[MissoulaGov] Committee Update 8/2/07
dstrohmaier at msn.com
Thu Aug 2 13:34:52 MDT 2007
Dave Strohmaier here, pinch hitting for Bob on Wednesday morning's City
Council festivities. Conservation Committee was dedicated exclusively to
discussing the recent bids on completing the 50-meter pool at Splash
Montana. By way of background, the lowest bid was from L. S. Jensen and came
in at approximately $250,000 over the project's construction budget. (The
City of Missoula and Swim Missoula are equal partners on the project, and at
this date Swim Missoula has raised about $400,000 to add to the City's
$800,000 commitment.) In light of the over-budget low bid, Swim Missoula,
Parks Dept., Cost Management Engineers, and the architect, attempted "value
engineering" with L. S. Jensen, who eventually lowered their bid to within
$105,000 of our budgeted amount. "Risk factors," such as the risk of
working with the city, were purportedly a major factor in Jensen's high bid.
This rationale was less than fully transparent to me, and the council wasn't
willing to fork out any additional funds at this juncture. Suffice it to
say, the council voted to reject all bids and return bid bonds.
A new round of bidding was advertised on July 29 (with a somewhat more
limited scope that modifies the original specifications for backfill
material, powder coating, gravel fill, deposition site for fill material,
etc.), and bids will be opened August 10. Swim Missoula feels that it can
raise another $20-30,000, if need be. If bids still come in high, we'll miss
the fall window for construction and will need to rethink our approach to
the project. As a backup plan, Councilman Ballas requested that staff
consider advertising a "deductive option" within the next few days for a
pool with only six lanes (as opposed to 8). However, according to Donna
Gaukler with Parks & Rec, six lanes will eliminate our ability to hold state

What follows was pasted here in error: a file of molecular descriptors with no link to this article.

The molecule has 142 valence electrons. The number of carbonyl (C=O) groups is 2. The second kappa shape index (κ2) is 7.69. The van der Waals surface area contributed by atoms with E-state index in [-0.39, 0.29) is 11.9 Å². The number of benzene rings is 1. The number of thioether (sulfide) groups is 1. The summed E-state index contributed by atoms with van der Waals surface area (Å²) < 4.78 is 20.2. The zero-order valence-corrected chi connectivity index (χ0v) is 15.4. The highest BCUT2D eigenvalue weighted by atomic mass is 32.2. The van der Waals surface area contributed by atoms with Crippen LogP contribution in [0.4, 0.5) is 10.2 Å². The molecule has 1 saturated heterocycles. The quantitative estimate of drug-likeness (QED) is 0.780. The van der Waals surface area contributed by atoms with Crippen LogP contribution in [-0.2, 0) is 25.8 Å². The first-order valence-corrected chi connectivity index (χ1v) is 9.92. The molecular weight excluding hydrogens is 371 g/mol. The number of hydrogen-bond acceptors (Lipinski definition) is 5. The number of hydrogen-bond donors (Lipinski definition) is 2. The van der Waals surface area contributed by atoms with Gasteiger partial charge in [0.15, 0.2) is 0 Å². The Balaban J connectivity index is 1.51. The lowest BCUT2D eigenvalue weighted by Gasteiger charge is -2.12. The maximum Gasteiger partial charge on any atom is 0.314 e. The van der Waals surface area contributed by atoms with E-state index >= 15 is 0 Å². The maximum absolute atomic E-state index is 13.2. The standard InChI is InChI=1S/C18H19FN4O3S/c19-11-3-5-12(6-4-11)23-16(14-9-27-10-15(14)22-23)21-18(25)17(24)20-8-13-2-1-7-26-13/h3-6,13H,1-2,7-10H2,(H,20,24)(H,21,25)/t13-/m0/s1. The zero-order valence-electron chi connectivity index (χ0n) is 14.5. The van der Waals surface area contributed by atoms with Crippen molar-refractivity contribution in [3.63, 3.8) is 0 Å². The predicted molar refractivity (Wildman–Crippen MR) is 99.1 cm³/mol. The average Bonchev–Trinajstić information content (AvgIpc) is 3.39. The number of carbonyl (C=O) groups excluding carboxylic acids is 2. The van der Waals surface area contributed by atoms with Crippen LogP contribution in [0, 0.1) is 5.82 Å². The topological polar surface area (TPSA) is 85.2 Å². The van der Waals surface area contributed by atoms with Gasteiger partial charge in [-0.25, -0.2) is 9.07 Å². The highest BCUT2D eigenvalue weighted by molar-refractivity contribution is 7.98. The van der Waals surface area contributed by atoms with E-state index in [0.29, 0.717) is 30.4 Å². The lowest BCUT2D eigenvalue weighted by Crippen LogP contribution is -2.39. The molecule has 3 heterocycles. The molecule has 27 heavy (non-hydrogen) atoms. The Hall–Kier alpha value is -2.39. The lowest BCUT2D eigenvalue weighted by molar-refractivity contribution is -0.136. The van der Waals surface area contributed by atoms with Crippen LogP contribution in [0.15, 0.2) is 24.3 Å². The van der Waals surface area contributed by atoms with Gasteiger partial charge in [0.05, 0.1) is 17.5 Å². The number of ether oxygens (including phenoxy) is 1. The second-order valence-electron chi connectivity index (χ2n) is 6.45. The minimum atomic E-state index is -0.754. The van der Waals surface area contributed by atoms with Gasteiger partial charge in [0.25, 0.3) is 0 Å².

meets. Some conversation ensued regarding 8 vs. 6 lanes, with some council
members concerned that putting out the six lane option for bid might impede
our ability to get good bids for the 8 lane pool. Should all the bids come
in over budget once again, we'll miss our construction window this fall and
will likely need to reevaluate the scope of the project.
In PAZ we took up two items: a subdivision at 709 Parkview Way and proposed
revisions to our subdivision regulations. The Parkview Way subdivision is a
minor, two-lot subdivision on a parcel zoned R-1. While the subdivision
complies with zoning, the biggest concern among council members focused on
drainage of the site. Namely, a number of council members expressed concern
that both surface and subsurface drainage associated with a perennial
pond/riparian area on the site hasn't been adequately studied and that the
conditions of subdivision approval do not adequately address these concerns.
In the end, the committee voted 6-3 to recommend denial of the subdivision.
Unfortunately, since this was a minor subdivision, we didn't benefit from
Planning Board review (minors are not reviewed by the PB). We'll have a
final vote on this before the full council on August 6.
Next, and at long last, PAZ committee unanimously recommended approval of
the revised subdivision regulations. The two amendments that we finalized
today included incorporating the term "wildland-urban interface" (I can't
recall offhand what the original term was), and modifying Article 3-7, which
deals with minimum lot size relative to public wastewater and public water
supply systems. After many months of haggling over the subdivision
regulations, spontaneous applause broke out following our vote.
I believe that Stacy Rye will provide a synopsis of the afternoon's
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